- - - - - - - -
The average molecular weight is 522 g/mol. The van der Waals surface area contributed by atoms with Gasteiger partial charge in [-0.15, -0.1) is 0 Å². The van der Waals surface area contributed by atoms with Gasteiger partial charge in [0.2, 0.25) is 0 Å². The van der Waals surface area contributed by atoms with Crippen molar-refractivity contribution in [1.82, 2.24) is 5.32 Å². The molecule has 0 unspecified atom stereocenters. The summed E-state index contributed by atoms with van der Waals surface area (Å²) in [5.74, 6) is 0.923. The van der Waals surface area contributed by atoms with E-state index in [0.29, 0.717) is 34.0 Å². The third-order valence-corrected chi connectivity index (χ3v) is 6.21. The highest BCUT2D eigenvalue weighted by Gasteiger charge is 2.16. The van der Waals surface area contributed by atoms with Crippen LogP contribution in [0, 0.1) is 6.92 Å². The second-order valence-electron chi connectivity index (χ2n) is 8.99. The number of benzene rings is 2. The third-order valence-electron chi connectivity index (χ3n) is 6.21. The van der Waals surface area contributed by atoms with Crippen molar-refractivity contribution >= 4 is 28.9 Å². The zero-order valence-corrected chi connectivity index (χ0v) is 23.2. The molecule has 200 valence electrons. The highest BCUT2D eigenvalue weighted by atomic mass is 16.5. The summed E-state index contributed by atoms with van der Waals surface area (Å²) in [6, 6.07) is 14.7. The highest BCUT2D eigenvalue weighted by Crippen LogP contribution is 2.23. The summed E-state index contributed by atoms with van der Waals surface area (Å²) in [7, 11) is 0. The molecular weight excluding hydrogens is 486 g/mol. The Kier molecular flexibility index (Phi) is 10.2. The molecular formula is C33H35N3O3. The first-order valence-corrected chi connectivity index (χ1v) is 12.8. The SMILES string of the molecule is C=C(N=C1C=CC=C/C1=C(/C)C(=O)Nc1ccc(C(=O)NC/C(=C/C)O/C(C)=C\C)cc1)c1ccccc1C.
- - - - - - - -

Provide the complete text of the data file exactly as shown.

The average molecular weight is 522 g/mol. The van der Waals surface area contributed by atoms with Gasteiger partial charge in [-0.15, -0.1) is 0 Å². The van der Waals surface area contributed by atoms with Gasteiger partial charge in [0.2, 0.25) is 0 Å². The van der Waals surface area contributed by atoms with Crippen molar-refractivity contribution in [1.82, 2.24) is 5.32 Å². The molecule has 0 unspecified atom stereocenters. The summed E-state index contributed by atoms with van der Waals surface area (Å²) in [5.74, 6) is 0.923. The van der Waals surface area contributed by atoms with E-state index in [0.29, 0.717) is 34.0 Å². The third-order valence-corrected chi connectivity index (χ3v) is 6.21. The highest BCUT2D eigenvalue weighted by Gasteiger charge is 2.16. The van der Waals surface area contributed by atoms with Crippen LogP contribution in [0, 0.1) is 6.92 Å². The second-order valence-electron chi connectivity index (χ2n) is 8.99. The number of benzene rings is 2. The third-order valence-electron chi connectivity index (χ3n) is 6.21. The van der Waals surface area contributed by atoms with Crippen molar-refractivity contribution >= 4 is 28.9 Å². The zero-order valence-corrected chi connectivity index (χ0v) is 23.2. The molecule has 200 valence electrons. The highest BCUT2D eigenvalue weighted by atomic mass is 16.5. The summed E-state index contributed by atoms with van der Waals surface area (Å²) in [6, 6.07) is 14.7. The highest BCUT2D eigenvalue weighted by Crippen LogP contribution is 2.23. The summed E-state index contributed by atoms with van der Waals surface area (Å²) in [7, 11) is 0. The molecular weight excluding hydrogens is 486 g/mol. The Kier molecular flexibility index (Phi) is 10.2. The molecular formula is C33H35N3O3. The first-order valence-corrected chi connectivity index (χ1v) is 12.8. The SMILES string of the molecule is C=C(N=C1C=CC=C/C1=C(/C)C(=O)Nc1ccc(C(=O)NC/C(=C/C)O/C(C)=C\C)cc1)c1ccccc1C.